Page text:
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Give Me a “G”

Give Me a “G”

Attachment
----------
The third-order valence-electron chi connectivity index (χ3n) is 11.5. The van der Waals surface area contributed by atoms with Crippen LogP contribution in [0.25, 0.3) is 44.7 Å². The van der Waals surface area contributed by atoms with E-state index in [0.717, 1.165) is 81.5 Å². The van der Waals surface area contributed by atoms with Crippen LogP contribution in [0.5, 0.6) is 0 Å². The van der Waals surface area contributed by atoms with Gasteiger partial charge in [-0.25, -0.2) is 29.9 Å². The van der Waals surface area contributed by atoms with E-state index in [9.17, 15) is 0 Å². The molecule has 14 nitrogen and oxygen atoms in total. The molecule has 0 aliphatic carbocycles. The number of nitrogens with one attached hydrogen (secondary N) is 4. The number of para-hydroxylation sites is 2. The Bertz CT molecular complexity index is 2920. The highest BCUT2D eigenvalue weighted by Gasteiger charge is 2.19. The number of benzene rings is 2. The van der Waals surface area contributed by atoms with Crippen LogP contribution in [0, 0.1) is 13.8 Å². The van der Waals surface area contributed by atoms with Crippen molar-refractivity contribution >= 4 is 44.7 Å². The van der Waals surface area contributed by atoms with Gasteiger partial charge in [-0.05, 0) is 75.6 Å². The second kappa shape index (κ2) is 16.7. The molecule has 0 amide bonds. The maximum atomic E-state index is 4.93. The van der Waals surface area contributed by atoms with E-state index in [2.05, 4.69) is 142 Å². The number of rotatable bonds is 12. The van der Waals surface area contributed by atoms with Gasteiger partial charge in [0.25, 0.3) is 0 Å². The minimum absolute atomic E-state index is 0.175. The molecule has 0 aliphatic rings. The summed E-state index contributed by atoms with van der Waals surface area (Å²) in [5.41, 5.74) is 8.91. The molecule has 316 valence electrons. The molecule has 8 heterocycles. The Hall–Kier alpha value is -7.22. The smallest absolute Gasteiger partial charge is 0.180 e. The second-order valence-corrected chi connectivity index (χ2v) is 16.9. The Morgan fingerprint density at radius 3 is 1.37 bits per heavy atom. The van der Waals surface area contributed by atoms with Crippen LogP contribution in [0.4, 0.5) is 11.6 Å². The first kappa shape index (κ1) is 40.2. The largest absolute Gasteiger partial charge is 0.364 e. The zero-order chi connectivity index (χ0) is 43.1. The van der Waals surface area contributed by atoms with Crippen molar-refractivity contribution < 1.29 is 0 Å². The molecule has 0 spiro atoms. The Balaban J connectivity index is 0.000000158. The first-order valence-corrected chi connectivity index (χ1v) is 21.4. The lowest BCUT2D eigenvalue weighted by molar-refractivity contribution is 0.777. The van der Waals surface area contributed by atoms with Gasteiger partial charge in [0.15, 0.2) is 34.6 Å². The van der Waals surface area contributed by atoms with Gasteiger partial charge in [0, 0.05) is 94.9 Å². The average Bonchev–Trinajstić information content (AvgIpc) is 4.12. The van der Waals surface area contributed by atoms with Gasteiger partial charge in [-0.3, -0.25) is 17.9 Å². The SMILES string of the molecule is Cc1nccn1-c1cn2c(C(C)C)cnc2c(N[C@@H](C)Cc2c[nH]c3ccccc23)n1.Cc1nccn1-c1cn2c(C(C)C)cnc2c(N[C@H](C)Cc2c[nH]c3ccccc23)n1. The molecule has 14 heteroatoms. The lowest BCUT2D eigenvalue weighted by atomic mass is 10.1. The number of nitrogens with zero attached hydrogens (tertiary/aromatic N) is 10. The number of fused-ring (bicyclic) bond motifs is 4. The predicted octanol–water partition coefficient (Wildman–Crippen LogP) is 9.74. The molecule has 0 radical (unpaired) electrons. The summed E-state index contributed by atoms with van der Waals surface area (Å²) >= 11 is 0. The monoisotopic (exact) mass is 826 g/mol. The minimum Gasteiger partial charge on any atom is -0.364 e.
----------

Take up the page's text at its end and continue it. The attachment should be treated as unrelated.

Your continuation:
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Researchers at the University of Iowa are considering a radical study into HIV disease treatment'deliberately infecting HIV-positive patients with an ancient strain of hepatitis in hopes of slowing HIV disease progression. Jack Stapleton, director of the university's Helen C. Levitt Center for Viral Pathogenesis, and his colleagues have been studying the harmless hepatitis G virus, also known as GBV-C, since the mid 1990s. They have discovered that the virus, which can be traced back to the earliest humans, decreases the prevalence of CCR5 receptors on the surface of immune system cells, portals that HIV uses to enter CD4 cells. A university study of 362 HIV-positive patients from 1988 to 1999 showed that those also infected with GBV-C were significantly less likely to die of AIDS-related complications (28.5% of those coinfected died during the course of the study, compared with 56.4% of study subjects infected with only HIV). A similar National Institute of Allergy and Infectious Diseases study produced comparable results. Stapleton's team has also discovered that infection with GBV-C boosted the body's production of chemokines, glycoproteins that have anti-HIV properties. While the decision has not yet been made to deliberately infect HIV-positive people with the hepatitis G virus, Stapleton is interested in studying how introducing the virus may affect HIV disease progression and possibly delay the onset of AIDS. 'I think it may be well-controlled in a closed setting,' he says, noting that an ideal study group would be HIV-positive patients no longer responding to existing anti-HIV treatments.

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